I rolled in at 6am after finding some locals in the club with a bottle of bourbon at about 3am. My Spanish was on fire! The next two days were a struggle! 😆🍻
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  • Day205

    Rainbow Mointain

    November 15, 2018 in Peru ⋅ 🌧 10 °C

    Rainbow mountain is another one of the must do hikes. I went after the Salkantay trek, so the 5200masl height wasn’t an issue. I thought it would be more impressive that it was, but it’s all about the photographs i guess!
    It was a 5am start and we were taken for breakfast first. I didn’t really speak to anyone as I was not in the mood being so early, but I did say to an older, know it all type of German bloke to warn him he was about to put coffee on his pancakes. He looked at me in a very dismissive manor and said “coffee” as he screwed his face up. I then watched him try the pancakes, stand up and walk off to swap them. Most amusing for others at the table.
    When we got to the car park, we headed off. I was a lot quicker than the rest and wanted to head into the next valley. Our guide was quite against this, even though it was supposed to be a better place to see. He eventually caved and I went off into the Red Valley by myself. 40 minutes later I had lost the path, but luckily so had a Spanish girl who had followed me. We figured out a plan and eventually made it back to the road, where we had to wait for about half an hour to get picked up. I realised we’d gone too far in to the valley, but it was awesome! No harm done.
    On the way back, we stopped for food an I spoke to a couple on the trip. The guy was from the UK and his wife was Peruvian, nice little chat and she bought me an Inca Kola!
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  • Day203

    Salkantay trek to Machupicchu

    November 13, 2018 in Peru ⋅ 🌧 16 °C

    I didn’t really know what I was in for, but I did pull a looong night bus from Haucachina to surprise Kirsty and meet up with Malvin, Jess and some other crew I’d met along the continent.
    Everyone has to go to Machu Picchu if you are going to Peru, it’s just a matter of how much leg work you put in.
    The Salkantay trek is a 4 day trek which takes you though the Salkantay pass and down to, well pretty much, hydro electrica. You then walk the railway tracks to Aguas Calientes for a short nights sleep to then head up the steps to the ruins. The lazy people get the bus up, but like I say, depends how much walking you want to do!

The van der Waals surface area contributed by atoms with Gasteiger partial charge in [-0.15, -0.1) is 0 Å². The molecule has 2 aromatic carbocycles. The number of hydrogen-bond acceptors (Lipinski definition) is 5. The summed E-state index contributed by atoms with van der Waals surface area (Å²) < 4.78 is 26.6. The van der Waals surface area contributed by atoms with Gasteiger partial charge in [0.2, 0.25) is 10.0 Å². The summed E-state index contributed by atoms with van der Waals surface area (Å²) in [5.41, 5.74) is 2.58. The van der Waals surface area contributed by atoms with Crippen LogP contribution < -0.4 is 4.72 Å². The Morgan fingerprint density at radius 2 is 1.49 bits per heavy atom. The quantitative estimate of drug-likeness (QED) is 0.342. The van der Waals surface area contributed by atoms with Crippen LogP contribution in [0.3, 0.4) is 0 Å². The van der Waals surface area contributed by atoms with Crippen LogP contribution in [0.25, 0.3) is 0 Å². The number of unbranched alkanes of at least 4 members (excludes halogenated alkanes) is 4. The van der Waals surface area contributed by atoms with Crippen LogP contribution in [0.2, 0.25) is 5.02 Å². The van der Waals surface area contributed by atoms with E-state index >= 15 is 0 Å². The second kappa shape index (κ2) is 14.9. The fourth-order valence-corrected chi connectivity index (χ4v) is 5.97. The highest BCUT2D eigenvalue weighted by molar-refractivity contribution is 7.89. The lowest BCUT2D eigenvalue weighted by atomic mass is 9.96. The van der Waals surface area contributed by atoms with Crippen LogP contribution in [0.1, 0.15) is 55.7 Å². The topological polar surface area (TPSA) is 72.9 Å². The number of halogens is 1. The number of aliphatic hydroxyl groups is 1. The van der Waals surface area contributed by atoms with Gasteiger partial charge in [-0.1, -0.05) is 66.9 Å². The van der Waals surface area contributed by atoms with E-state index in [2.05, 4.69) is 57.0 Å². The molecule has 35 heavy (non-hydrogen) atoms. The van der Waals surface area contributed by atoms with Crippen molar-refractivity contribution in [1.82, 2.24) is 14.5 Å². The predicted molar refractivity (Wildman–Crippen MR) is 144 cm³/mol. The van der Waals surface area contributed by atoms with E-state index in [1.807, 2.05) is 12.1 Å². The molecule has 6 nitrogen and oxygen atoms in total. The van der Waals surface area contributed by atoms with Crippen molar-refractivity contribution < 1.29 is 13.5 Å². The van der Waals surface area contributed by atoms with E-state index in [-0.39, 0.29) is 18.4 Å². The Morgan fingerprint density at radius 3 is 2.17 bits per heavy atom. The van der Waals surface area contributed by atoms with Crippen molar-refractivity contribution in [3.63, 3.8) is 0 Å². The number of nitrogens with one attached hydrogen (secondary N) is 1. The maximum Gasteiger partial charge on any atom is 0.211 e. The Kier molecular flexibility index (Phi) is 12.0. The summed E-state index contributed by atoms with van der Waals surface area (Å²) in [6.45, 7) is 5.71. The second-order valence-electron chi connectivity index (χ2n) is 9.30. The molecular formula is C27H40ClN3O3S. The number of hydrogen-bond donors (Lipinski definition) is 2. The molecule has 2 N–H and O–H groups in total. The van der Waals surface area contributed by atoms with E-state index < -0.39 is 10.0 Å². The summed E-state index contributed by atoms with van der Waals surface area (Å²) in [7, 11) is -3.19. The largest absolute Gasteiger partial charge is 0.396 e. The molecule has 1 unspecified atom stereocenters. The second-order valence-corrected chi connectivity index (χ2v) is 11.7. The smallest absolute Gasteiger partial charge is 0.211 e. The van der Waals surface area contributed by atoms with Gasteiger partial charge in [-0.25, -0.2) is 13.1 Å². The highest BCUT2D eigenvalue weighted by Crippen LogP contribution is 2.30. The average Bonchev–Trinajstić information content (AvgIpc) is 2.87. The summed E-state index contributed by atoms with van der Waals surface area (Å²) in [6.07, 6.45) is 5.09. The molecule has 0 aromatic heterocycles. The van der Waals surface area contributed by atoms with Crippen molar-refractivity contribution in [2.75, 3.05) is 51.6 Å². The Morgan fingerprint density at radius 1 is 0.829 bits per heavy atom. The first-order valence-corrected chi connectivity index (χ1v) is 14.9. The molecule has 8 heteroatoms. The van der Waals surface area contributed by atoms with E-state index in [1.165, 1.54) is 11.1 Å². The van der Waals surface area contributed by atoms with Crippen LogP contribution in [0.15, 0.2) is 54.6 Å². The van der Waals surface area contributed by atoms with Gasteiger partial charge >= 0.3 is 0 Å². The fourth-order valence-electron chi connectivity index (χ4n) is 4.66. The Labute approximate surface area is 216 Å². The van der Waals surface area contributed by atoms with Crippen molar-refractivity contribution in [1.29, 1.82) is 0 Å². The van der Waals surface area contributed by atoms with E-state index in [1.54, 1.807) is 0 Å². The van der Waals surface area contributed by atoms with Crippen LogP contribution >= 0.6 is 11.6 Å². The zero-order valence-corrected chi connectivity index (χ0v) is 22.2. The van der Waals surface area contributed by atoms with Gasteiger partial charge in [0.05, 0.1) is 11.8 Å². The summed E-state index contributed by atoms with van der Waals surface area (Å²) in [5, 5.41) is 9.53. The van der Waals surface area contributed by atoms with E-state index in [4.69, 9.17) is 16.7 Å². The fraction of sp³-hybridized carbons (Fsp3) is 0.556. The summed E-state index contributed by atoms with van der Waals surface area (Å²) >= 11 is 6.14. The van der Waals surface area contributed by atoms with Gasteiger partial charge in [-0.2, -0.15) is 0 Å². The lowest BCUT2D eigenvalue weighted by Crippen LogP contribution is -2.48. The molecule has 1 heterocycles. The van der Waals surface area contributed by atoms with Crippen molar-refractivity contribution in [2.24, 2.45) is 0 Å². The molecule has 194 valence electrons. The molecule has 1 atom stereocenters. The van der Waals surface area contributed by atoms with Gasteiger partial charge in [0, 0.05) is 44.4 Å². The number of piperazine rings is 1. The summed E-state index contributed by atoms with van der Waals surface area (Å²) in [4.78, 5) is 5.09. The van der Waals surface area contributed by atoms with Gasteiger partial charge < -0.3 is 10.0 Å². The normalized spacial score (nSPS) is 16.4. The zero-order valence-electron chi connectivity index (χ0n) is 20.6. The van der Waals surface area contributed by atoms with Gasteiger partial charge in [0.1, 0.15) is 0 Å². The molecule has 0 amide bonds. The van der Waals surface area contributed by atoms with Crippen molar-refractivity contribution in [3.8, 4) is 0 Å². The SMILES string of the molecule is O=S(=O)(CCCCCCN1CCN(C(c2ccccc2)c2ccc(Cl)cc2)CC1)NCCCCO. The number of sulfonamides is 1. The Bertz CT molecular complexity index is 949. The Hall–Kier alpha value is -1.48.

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  • Day198


    November 8, 2018 in Peru ⋅ ⛅ 14 °C

    It was a long bus ride here from Huacachina, but i splurged on a £14 bus cama, fully reclining seat into bed for the 14hours. I slept well!!
    The city is quite touristic, but really nice and feels really safe. There’s lots of trekking and tours going on, so it’s not a surprise that you get offered tours and massages everywhere you go.
    I picked up the key to the crews air bnb and let myself in, I had some time to kill before they came back so I had a good look around. I really liked the vibe of the place, there’s loads of good places to eat, you can get good coffee and people all see to be happy. Win! A definite recommendation for anyone coming this way, and it’s an almost dead very if you are going to Machu Picchu.
    When everyone got back, I scared the crap out of Kirsty, who was the only one who didn’t know I was joking them and we had a chilled night.
    Over the next week, including be trekking, I bumped into loads of people, ate some good kebabs, cheap menu del Dias (7sols) and a guinea pig. Nice! We also did a lot of trekking.
    There’s loads more to do here and I can see myself coming back at some point.
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  • Day196


    November 6, 2018 in Peru ⋅ ☀️ 27 °C

    The Dessert Oasis. I thought this place was fake, but turns out it’s a real oasis, made by the tears of a crying mermaid, or something.
    The locals have to top it up with water now as years of well drilling for the hotels has lowered the water table. Ironic!
    I was only going here as everyone else I knew had and it’s on the gringo trail. It was okay, but I wasn’t impressed as a lot of people had been.